Most parenting experts agree that physical punishments are not effective in deterring misbehavior in children. Instead, they encourage a variety of teaching-oriented techniques, such as time-outs to help children learn self-regulation and appropriate behavior. But recently, time-outs have come under attack as some question whether or not it can undermine a child’s self-esteem. Instead, they recommend time-in, an intervention that involves pulling children close for positive interaction.
Time-out is an effective tool in stopping misconduct and teaching appropriate behavior, if done correctly. Time-out isn’t like the dunce chair or forcing a child to stand in a corner, as was done years ago. Discipline is about teaching, and done correctly, time-out can teach children self-regulation and alternative behavior that doesn’t get them in trouble.
To do time-out correctly, the child needs to sit quietly for one minute for each year of age up to five years. Any longer than five minutes, and you’re asking for more quiet time than a child can give and he’ll likely forget why he’s in time-out. When time-out is done, go to the child, get down eye-to-eye and ask him why was in time-out and what he can do differently next time to avoid getting in trouble. Depending on the age of your child, he may need help with this. End time-out with a hug and an “I love you.”
Although time-out is an effective tool in your discipline arsenal, it shouldn’t be used for all behavior problems or all children. For example, if you’ve told your daughter to pick up her toys and she isn’t doing it, time-out isn’t the appropriate intervention because it continues to allow her to not pick up her toys. Many children would prefer time-out to cleaning up.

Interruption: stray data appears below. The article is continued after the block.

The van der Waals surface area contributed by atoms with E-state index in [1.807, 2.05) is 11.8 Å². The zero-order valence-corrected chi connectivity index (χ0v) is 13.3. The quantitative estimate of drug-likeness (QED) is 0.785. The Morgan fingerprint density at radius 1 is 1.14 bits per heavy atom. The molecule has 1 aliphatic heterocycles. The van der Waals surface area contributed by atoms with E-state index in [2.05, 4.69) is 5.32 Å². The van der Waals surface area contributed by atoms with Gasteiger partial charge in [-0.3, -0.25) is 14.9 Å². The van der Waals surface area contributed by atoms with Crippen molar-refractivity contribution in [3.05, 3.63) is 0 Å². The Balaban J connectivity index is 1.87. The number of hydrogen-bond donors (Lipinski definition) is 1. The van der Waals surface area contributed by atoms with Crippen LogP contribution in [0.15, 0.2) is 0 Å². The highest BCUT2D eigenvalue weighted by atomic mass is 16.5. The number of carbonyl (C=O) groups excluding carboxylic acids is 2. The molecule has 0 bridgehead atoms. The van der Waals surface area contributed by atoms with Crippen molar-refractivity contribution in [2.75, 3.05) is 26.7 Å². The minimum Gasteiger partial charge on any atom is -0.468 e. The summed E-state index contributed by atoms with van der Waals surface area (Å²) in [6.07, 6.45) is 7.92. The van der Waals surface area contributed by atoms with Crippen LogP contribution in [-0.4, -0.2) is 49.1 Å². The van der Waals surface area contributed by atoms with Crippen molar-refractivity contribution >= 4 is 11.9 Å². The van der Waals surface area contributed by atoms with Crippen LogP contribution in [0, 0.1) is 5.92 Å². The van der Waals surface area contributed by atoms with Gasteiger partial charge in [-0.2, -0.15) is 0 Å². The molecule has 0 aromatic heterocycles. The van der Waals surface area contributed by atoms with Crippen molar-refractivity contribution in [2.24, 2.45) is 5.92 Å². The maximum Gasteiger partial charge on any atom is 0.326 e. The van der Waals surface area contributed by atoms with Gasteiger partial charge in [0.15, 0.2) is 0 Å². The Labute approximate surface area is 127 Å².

Also, there are some children who may experience time-out as rejection, in which case, time-in may be a better alternative.
Time-in is a form of pull-close parenting in which you hold or have physical contact with the child. Some experts describe time-in as catching a child being good and reinforcing the behavior with positive interaction. However, other experts also recommend time-in for children who are experiencing overwhelming emotions that are causing them to act out.
Foster care and adopted children, as well as children who experience separation anxiety or low self-esteem, will likely respond better to time-in, because time-out will feel like rejection of their personhood, and reinforce feelings of unworthiness. Time-in helps these children learn to manage strong feelings while also being comforted and supported, thereby regulating the behavior while boosting self-esteem.
Time-in with young children can involve holding and cuddling. Older children, or children who have difficulty with physical contact, might do better with a single arm hug, holding a hand, or just sitting close to you. Another option is to create a time-in corner that is warm and welcoming, with objects that comfort such as a stuffed animal, where the child can go to feel safe and pull himself back together.
Like time-out, for time-in to cause change, it needs to have a teaching component. Once the child is calm, you should ask about what happened and what can be done differently next time to avoid problems. Even though you’re already close, end time-in with an “I love you.”
Time-Out or Time-In -- Which is Better?
When it comes to parenting and discipline, there is no one-size-fits-all strategy. Even within a single family, one child might respond better to one technique while the other child might do better with an alternative technique. Whatever you choose, for discipline to work it must involve teaching and loving. The teaching part helps children learn what they can do instead of misbehaving or acting out (even if takes several interventions for them to change behavior) and the loving aspect lets them know that despite their misbehavior, they are valued and loved.